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Can Peircean Epistemic Perfectionists Bid Farewell to Deweyan Democracy?

Can Peircean Epistemic Perfectionists Bid Farewell to Deweyan Democracy? Contemporary Pragmatism Vol. 6, No. 2 (December 2009), 165­183 Editions Rodopi © 2009 There is a tension between Robert Talisse's rejection of Deweyan democracy and his project of formulating a workable Peircean conception of democracy. If he follows Rawls in taking reasonable pluralism to be a permanent condition, then his Peircean conception of democracy is undermined. But, if he does not commit to the permanence of reasonable pluralism, then his rejection of Deweyan democracy is problematic. Since he chooses the latter interpretation, Talisse must bite the bullet and recognize that Peircean epistemic perfectionists cannot yet bid a definitive farewell to Deweyan democracy. Robert Talisse's A Pragmatist Philosophy of Democracy (2007a) has attracted a considerable amount of attention both from contemporary pragmatists who wish to defend the classical pragmatist tradition against his various polemical attacks, and from democratic theorists who are critical of his unique contribution to political philosophy ­ what Talisse refers to as a Peircean epistemic perfectionist conception of democracy.1 In this article, we show that there is a fundamental tension between Talisse's rejection of Deweyan democracy and his positive task of formulating a workable Peircean conception of democracy. The paper proceeds in the following manner. First, http://www.deepdyve.com/assets/images/DeepDyve-Logo-lg.png Contemporary Pragmatism Brill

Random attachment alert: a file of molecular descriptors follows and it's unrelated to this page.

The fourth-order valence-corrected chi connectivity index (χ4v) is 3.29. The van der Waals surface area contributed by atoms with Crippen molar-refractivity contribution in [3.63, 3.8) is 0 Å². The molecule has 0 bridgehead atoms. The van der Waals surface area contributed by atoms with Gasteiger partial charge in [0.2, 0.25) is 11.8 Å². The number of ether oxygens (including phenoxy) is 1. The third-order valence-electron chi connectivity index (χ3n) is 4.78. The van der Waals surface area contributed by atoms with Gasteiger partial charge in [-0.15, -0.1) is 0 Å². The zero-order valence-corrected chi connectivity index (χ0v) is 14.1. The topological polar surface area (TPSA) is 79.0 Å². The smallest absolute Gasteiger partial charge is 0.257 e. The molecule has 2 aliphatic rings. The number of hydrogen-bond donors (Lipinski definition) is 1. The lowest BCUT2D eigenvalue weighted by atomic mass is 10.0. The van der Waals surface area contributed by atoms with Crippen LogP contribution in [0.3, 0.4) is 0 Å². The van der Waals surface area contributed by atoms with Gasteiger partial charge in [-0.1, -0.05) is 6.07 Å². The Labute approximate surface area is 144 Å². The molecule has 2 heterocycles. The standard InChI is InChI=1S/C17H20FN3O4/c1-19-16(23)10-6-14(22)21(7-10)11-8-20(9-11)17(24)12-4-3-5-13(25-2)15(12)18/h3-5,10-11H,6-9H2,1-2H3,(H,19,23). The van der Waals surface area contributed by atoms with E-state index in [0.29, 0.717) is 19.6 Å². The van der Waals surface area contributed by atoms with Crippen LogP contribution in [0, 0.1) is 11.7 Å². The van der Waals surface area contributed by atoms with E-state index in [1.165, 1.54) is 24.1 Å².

Can Peircean Epistemic Perfectionists Bid Farewell to Deweyan Democracy?

Contemporary Pragmatism , Volume 6 (2): 165 – Apr 21, 2009

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Publisher
Brill
Copyright
© Copyright 2009 by Koninklijke Brill NV, Leiden, The Netherlands
ISSN
1572-3429
eISSN
1875-8185
DOI
10.1163/18758185-90000121
Publisher site
See Article on Publisher Site

Abstract

Contemporary Pragmatism Vol. 6, No. 2 (December 2009), 165­183 Editions Rodopi © 2009 There is a tension between Robert Talisse's rejection of Deweyan democracy and his project of formulating a workable Peircean conception of democracy. If he follows Rawls in taking reasonable pluralism to be a permanent condition, then his Peircean conception of democracy is undermined. But, if he does not commit to the permanence of reasonable pluralism, then his rejection of Deweyan democracy is problematic. Since he chooses the latter interpretation, Talisse must bite the bullet and recognize that Peircean epistemic perfectionists cannot yet bid a definitive farewell to Deweyan democracy. Robert Talisse's A Pragmatist Philosophy of Democracy (2007a) has attracted a considerable amount of attention both from contemporary pragmatists who wish to defend the classical pragmatist tradition against his various polemical attacks, and from democratic theorists who are critical of his unique contribution to political philosophy ­ what Talisse refers to as a Peircean epistemic perfectionist conception of democracy.1 In this article, we show that there is a fundamental tension between Talisse's rejection of Deweyan democracy and his positive task of formulating a workable Peircean conception of democracy. The paper proceeds in the following manner. First,

Journal

Contemporary PragmatismBrill

Published: Apr 21, 2009

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